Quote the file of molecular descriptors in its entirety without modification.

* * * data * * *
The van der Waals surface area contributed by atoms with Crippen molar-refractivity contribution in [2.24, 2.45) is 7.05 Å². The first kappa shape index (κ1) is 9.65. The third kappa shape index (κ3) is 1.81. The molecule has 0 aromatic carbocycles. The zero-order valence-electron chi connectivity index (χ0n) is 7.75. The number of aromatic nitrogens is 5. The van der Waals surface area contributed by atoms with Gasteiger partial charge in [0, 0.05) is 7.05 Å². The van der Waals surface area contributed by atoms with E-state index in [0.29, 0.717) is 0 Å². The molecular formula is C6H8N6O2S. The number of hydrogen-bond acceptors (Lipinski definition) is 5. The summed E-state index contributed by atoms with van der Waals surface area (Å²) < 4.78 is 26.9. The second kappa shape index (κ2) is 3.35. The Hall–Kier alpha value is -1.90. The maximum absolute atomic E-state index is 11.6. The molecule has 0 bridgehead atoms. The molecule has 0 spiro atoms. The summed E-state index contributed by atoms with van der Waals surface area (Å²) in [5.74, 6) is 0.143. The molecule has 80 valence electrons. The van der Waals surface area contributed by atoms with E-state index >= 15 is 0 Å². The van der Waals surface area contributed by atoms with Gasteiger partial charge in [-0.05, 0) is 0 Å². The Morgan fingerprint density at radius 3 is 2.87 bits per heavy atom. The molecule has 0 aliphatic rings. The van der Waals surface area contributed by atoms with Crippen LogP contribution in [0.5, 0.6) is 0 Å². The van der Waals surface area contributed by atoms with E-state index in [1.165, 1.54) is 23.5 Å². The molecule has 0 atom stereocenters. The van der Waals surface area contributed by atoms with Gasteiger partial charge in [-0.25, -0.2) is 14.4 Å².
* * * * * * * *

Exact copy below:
The van der Waals surface area contributed by atoms with Crippen molar-refractivity contribution in [2.24, 2.45) is 7.05 Å². The first kappa shape index (κ1) is 9.65. The third kappa shape index (κ3) is 1.81. The molecule has 0 aromatic carbocycles. The zero-order valence-electron chi connectivity index (χ0n) is 7.75. The number of aromatic nitrogens is 5. The van der Waals surface area contributed by atoms with Gasteiger partial charge in [0, 0.05) is 7.05 Å². The van der Waals surface area contributed by atoms with E-state index in [0.29, 0.717) is 0 Å². The molecular formula is C6H8N6O2S. The number of hydrogen-bond acceptors (Lipinski definition) is 5. The summed E-state index contributed by atoms with van der Waals surface area (Å²) < 4.78 is 26.9. The second kappa shape index (κ2) is 3.35. The Hall–Kier alpha value is -1.90. The maximum absolute atomic E-state index is 11.6. The molecule has 0 bridgehead atoms. The molecule has 0 spiro atoms. The summed E-state index contributed by atoms with van der Waals surface area (Å²) in [5.74, 6) is 0.143. The molecule has 80 valence electrons. The van der Waals surface area contributed by atoms with E-state index >= 15 is 0 Å². The van der Waals surface area contributed by atoms with Gasteiger partial charge in [-0.05, 0) is 0 Å². The Morgan fingerprint density at radius 3 is 2.87 bits per heavy atom. The molecule has 0 aliphatic rings. The van der Waals surface area contributed by atoms with Crippen LogP contribution in [0.5, 0.6) is 0 Å². The van der Waals surface area contributed by atoms with E-state index in [1.165, 1.54) is 23.5 Å². The molecule has 0 atom stereocenters. The van der Waals surface area contributed by atoms with Gasteiger partial charge in [-0.25, -0.2) is 14.4 Å².